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Here's How China Plays North Korea—And Trump

The Daily Beast logo The Daily Beast 3/14/2019 By Gordon G. Chang
a man wearing a suit and tie: Semih Yolacan © Provided by The Daily Beast Semih Yolacan

Editor’s note: The opinions in this article are the author’s, as published by our content partner, and do not necessarily represent the views of MSN or Microsoft.

A retired senior Chinese military officer bragged a few years ago at a public conference in Asia, “North Korea is a rabid dog we have in a large cage.” And Beijing continues to hold the leash while keeping the the dangerous canine fed.

China has provided crucial economic and diplomatic lifelines to Pyongyang plus technology, components, equipment, and materials for its nuclear weapons and ballistic missile programs—all the while claiming that it’s taming the beast, but keeping the rest of the world guessing about whether it will break out of the Chinese constraints.

Now we see that North Korea, in the wake of the second summit between President Donald Trump and Chairman Kim Jong Un, is upgrading and rebuilding both rocket and missile facilities.

At the same time, Chinese officials are working hard to clinch a trade deal with the Trump administration, and these developments are linked, even when no direct connections are drawn.

Commercial satellite imagery from March 6 shows that the Sohae Satellite Launch Facility at Tongchang-ri is now back at “normal operational status.” In recent days, workers rebuilt the engine test stand and the rail transfer station.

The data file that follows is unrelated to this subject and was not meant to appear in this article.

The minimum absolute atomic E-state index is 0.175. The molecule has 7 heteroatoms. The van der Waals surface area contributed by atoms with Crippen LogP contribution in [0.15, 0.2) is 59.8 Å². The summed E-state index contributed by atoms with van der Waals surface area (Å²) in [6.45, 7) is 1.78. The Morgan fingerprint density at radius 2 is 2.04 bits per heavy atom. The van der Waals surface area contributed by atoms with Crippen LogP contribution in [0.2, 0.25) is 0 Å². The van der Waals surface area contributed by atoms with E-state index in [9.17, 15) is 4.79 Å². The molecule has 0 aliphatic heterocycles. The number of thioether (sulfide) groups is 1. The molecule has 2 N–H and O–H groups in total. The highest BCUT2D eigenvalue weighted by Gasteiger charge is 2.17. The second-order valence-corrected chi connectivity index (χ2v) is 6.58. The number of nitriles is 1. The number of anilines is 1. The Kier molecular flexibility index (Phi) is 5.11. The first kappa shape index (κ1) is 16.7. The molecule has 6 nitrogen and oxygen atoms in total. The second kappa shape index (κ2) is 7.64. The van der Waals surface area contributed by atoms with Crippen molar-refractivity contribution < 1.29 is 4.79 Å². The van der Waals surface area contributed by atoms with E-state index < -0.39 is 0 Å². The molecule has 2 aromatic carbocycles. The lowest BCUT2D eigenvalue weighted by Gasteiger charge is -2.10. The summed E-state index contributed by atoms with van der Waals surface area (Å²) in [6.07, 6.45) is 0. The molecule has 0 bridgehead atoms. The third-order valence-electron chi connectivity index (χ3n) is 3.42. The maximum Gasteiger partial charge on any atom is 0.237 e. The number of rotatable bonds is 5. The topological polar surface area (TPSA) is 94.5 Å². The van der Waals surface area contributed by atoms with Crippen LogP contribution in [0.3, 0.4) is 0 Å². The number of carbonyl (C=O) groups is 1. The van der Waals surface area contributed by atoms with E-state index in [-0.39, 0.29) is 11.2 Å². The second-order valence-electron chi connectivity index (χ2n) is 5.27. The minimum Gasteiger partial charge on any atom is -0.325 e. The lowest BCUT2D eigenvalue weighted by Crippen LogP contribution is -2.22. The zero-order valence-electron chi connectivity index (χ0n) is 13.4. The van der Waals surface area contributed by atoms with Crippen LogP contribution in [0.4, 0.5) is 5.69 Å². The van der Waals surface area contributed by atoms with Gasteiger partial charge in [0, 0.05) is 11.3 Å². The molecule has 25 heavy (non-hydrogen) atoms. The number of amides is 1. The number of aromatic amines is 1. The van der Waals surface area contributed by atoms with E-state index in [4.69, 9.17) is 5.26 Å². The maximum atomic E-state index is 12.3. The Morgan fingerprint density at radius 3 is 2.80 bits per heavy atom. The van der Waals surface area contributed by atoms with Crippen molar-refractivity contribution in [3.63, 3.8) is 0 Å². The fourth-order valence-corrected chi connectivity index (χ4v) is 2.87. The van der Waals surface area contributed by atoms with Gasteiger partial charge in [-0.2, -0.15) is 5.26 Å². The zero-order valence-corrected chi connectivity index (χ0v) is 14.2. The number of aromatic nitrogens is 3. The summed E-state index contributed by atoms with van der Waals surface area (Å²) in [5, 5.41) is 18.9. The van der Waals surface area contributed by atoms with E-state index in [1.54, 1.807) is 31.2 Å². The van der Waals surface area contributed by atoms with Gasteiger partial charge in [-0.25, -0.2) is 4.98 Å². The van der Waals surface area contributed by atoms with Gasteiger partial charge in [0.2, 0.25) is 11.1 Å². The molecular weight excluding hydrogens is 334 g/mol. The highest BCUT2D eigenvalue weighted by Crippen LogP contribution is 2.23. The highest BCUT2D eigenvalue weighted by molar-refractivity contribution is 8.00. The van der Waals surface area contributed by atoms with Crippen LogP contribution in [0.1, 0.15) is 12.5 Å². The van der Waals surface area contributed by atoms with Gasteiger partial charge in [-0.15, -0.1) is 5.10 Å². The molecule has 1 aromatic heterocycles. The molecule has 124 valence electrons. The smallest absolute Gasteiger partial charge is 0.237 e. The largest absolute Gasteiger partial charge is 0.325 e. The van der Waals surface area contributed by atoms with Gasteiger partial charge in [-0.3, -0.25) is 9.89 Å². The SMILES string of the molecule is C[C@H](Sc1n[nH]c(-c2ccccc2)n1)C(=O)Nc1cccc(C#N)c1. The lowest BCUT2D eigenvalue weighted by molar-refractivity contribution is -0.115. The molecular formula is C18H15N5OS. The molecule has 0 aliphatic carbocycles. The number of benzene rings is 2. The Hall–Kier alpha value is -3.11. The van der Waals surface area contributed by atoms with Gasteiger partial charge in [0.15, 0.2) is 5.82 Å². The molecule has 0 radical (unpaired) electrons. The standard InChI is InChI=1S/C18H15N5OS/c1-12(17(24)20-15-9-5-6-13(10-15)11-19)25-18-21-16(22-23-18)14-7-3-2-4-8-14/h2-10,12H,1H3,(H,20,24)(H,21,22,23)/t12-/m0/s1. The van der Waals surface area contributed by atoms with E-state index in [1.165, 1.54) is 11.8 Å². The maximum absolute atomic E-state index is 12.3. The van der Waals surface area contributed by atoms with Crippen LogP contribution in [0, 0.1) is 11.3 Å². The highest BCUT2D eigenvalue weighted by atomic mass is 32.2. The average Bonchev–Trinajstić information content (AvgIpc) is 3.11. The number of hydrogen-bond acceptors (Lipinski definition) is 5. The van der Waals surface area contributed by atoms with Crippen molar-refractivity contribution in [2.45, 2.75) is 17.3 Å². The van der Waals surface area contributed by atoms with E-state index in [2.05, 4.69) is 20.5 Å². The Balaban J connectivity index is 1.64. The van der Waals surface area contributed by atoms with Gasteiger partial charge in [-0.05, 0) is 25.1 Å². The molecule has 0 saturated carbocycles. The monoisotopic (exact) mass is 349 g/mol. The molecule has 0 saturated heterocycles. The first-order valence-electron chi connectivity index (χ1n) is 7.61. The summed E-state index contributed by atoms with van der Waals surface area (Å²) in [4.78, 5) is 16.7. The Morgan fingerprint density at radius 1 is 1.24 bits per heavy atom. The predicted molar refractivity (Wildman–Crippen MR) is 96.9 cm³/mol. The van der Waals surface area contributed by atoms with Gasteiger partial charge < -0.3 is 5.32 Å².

Last September, during Kim’s summit with South Korean President Moon Jae-in, the North Korean leader promised to close Sohae as a confidence-building measure. There had been some dismantlement of the site after the announcement.

Moreover, South Korea’s National Intelligence Service, according to reports, has recently observed heightened activity at the Sanumdong missile production center, near the capital of Pyongyang.

Analysts suggest these reports point to a rocket or missile launch in coming weeks. North Korea last tested a missile on November 29, 2017, when it arced its Hwasong-15 into the heavens. The test demonstrated that the missile, with a flatter trajectory, would be able to travel downrange more than 8,000 miles, sufficient to reach all the American homeland.

The activities at Sohae and Sanumdong has been interpreted as attempts to pressure Trump into accepting Pyongyang’s “denuclearization” proposals. American and North Korean sources report conflicting versions of negotiations at the second summit, but it appears the North Korean side initially asked for—and insisted upon almost until the end of the meeting—relief from all sanctions in return for shuttering part of the nuclear complex at Yongbyon. Moreover, despite repeated U.S. requests, the North has refused to provide a declaration of all missile and nuclear weapons sites.

Considering everything, Pyongyang has so far taken an unusually bold stance in negotiations with the Trump administration.

Few people truly know the extent to which that position has the support of Beijing, but there has been evident coordination between the Chinese and North Koreans during the Trump presidency.